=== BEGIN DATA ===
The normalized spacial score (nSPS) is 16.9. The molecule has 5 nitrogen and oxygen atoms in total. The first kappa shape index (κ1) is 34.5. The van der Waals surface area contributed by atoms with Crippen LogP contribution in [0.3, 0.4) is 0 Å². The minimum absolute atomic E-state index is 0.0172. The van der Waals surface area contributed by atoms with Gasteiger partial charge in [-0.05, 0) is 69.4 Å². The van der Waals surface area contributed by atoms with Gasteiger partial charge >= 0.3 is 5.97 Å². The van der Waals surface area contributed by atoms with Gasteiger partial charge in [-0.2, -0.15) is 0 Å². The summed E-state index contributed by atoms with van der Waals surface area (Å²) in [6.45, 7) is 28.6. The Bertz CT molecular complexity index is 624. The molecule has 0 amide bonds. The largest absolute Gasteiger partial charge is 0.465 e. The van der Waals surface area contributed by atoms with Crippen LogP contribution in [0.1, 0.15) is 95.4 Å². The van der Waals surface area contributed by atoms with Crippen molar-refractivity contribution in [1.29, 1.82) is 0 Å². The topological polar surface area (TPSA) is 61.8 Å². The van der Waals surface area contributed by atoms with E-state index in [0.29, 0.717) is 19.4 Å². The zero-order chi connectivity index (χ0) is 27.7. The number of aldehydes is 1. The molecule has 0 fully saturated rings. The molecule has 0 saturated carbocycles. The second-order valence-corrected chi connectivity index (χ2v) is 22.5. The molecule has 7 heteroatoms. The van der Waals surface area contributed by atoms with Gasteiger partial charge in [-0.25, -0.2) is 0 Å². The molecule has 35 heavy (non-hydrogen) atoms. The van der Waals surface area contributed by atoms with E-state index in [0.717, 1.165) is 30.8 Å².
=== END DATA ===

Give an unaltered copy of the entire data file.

The normalized spacial score (nSPS) is 16.9. The molecule has 5 nitrogen and oxygen atoms in total. The first kappa shape index (κ1) is 34.5. The van der Waals surface area contributed by atoms with Crippen LogP contribution in [0.3, 0.4) is 0 Å². The minimum absolute atomic E-state index is 0.0172. The van der Waals surface area contributed by atoms with Gasteiger partial charge in [-0.05, 0) is 69.4 Å². The van der Waals surface area contributed by atoms with Gasteiger partial charge >= 0.3 is 5.97 Å². The van der Waals surface area contributed by atoms with Gasteiger partial charge in [-0.2, -0.15) is 0 Å². The summed E-state index contributed by atoms with van der Waals surface area (Å²) in [6.45, 7) is 28.6. The Bertz CT molecular complexity index is 624. The molecule has 0 amide bonds. The largest absolute Gasteiger partial charge is 0.465 e. The van der Waals surface area contributed by atoms with Crippen LogP contribution in [0.1, 0.15) is 95.4 Å². The van der Waals surface area contributed by atoms with Crippen molar-refractivity contribution in [1.29, 1.82) is 0 Å². The topological polar surface area (TPSA) is 61.8 Å². The van der Waals surface area contributed by atoms with E-state index in [0.29, 0.717) is 19.4 Å². The zero-order chi connectivity index (χ0) is 27.7. The number of aldehydes is 1. The molecule has 0 fully saturated rings. The molecule has 0 saturated carbocycles. The second-order valence-corrected chi connectivity index (χ2v) is 22.5. The molecule has 7 heteroatoms. The van der Waals surface area contributed by atoms with Gasteiger partial charge in [-0.25, -0.2) is 0 Å². The molecule has 35 heavy (non-hydrogen) atoms. The van der Waals surface area contributed by atoms with E-state index in [0.717, 1.165) is 30.8 Å².